Newspaper article The Florida Times Union

Police Officers Took Online Short Cuts; Dozens on Brunswick Force Have Had Training Hours Removed

Newspaper article The Florida Times Union

Police Officers Took Online Short Cuts; Dozens on Brunswick Force Have Had Training Hours Removed

Article excerpt

Byline: Terry Dickson

BRUNSWICK | An internal investigation of the Brunswick Police Department's online training showed a pattern of "short cutting" among 34 officers who skipped the on-screen instruction and went straight to tests saving themselves hours, records show.

Documents from the investigation obtained through a Georgia Open Records Act request showed that officers sometimes could get an hour's credit in training from the Peace Officers Standards and Training Council for spending less than 10 minutes online.

The investigation showed a deeper problem with three officers who vacated their jobs Tuesday: Chief Tobe Green, Capt. Michael Melton and Sgt. Richard Evans. The three admitted that Melton had used Green's and Evans' online identifications and passwords to take online training for them, and records show that those were also "short-cutted."

The affable Green took over after former Chief Edna Johnson was fired. Melton was a well-liked and highly regarded patrol supervisor while Evans was the city's fleet manager although he maintained his POST certification.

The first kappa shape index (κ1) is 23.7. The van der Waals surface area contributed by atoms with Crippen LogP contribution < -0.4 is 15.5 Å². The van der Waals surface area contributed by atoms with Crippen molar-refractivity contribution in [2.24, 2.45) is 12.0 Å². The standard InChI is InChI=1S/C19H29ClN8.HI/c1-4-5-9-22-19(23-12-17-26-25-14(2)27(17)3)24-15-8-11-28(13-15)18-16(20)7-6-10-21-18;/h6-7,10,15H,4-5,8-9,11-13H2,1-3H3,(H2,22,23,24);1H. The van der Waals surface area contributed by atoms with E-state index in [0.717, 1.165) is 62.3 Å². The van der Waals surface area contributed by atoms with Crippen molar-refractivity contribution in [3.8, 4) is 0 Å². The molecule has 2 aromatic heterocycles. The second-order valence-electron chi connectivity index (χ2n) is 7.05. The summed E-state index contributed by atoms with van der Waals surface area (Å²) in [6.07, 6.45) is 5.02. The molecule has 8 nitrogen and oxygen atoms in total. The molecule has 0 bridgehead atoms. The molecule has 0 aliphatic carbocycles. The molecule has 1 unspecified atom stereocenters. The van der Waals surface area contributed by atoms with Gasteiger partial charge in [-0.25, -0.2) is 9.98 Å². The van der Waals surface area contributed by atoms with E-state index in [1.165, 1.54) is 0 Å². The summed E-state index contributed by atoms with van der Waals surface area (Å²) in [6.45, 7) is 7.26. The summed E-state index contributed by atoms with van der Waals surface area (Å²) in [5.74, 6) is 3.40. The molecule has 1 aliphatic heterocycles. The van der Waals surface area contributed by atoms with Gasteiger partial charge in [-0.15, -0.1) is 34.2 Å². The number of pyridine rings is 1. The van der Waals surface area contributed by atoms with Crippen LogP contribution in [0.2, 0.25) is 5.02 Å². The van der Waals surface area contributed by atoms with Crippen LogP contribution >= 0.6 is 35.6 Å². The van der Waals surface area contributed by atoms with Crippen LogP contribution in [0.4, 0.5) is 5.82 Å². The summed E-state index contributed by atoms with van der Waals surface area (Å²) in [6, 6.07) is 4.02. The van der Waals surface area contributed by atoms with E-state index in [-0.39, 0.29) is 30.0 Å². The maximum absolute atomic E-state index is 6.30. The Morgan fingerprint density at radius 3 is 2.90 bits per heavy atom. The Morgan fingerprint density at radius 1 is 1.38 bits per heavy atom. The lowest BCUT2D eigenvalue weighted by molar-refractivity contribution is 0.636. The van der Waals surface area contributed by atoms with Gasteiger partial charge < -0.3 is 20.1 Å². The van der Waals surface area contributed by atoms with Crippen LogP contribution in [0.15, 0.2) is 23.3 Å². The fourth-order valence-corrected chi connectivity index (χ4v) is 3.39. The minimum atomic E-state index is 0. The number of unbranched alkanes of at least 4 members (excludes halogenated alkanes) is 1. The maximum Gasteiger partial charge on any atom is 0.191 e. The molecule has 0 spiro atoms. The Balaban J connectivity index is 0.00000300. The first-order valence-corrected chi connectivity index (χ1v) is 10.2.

POST had asked every law enforcement agency in Georgia to audit its online training hours because a flaw in its software allowed officers to skim over course instruction - or skip it altogether - and go directly to the test. Brunswick launched an internal investigation.

Citing the turmoil and fear of job losses the investigation was causing in the ranks, Green had called off the investigation July 7, but City Manager Bill Weeks put Green on paid leave a week later and ordered the resumption of the probe.

While Maj. Greg Post, now the acting chief, and Capt. Kevin Jones conducted most of the investigation into the actions of Green, Melton, Evans and lead detective Wan Thorpe, it fell to Lt. Christine R. Dheel to interview 33 other officers who had questionable training hours.

Officers who took 30 minutes or more to complete an hourlong course retained their credit, but dozens had hours removed, she wrote in an investigative summary. …

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